In the week-old war, the Gaza Health Ministry said Friday that roughly 1,800 people have been killed in the territory — more than half of them under the age of 18, or women. Hamas’ assault last Saturday killed more than 1,300 Israelis, most of whom were civilians, and roughly 1,500 Hamas militants were killed during the fighting, the Israeli government said.

ISRAELI TROOPS MAKE FORAY INTO GAZA

Israel's raid was the first word of troops entering Gaza since Israel launched its round-the-clock bombardment in retaliation for Hamas’ attack, in which militant fighters massacred hundreds in southern Israel and snatched some 150 people to Gaza as hostages.

A military spokesman said that after Israeli ground troops conducted their raids in Gaza on Friday, they then left. The moves did not appear to be the beginning of an expected ground invasion.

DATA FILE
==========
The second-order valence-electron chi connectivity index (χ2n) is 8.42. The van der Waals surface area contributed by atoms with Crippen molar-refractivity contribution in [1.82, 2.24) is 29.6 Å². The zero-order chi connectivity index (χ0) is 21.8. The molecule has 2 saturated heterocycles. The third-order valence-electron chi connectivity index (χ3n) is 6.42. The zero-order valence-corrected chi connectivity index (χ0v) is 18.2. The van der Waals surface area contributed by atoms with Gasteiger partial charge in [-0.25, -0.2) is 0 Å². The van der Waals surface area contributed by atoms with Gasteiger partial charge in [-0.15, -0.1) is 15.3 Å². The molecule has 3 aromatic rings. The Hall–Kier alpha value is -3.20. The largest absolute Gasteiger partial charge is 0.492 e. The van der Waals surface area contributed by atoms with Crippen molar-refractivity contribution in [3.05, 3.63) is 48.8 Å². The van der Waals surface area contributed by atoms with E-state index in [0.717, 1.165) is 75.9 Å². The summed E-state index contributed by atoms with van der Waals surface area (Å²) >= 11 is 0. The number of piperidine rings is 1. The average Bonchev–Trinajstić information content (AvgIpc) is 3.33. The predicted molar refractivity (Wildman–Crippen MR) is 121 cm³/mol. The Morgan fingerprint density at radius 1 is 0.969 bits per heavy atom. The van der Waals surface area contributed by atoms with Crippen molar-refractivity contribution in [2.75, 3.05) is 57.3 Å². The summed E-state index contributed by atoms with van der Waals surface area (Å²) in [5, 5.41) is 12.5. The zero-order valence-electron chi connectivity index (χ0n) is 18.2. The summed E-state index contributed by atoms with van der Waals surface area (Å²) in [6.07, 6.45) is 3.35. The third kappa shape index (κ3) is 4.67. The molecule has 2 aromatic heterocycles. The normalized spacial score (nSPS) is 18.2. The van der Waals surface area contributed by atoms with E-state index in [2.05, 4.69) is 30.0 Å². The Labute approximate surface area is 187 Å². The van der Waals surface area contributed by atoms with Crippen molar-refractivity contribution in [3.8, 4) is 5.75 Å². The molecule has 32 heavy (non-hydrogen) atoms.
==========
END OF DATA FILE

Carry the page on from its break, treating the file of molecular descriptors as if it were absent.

The evacuation order was taken as a further signal of an expected Israeli ground offensive, although no such decision has been announced. Israel has been massing troops along the Gaza border. An assault into densely populated and impoverished Gaza would likely bring even higher casualties on both sides in brutal house-to-house fighting.

“We will destroy Hamas,” Israeli Prime Minister Benjamin Netanyahu vowed in a speech Friday night, adding, “This is only the beginning.”

Hamas said Israel’s airstrikes killed 13 of the hostages in the past day. It said the dead included foreigners but did not give their nationalities. Israeli military spokesperson Rear Adm. Daniel Hagari denied the claim.

In Israel, the public remains in shock over the extent and brutality of Hamas' weekend rampage. The public is overwhelmingly in favor of the military offensive, and Israeli TV stations have set up special broadcasts with slogans like “together we will win” and “strong together.” Their reports focus heavily on the aftermath of the Hamas attack, stories of heroism and national unity and make scant mention of the unfolding crisis in Gaza.

ISRAEL URGES MASS EVACUATION OF GAZA CIVILIANS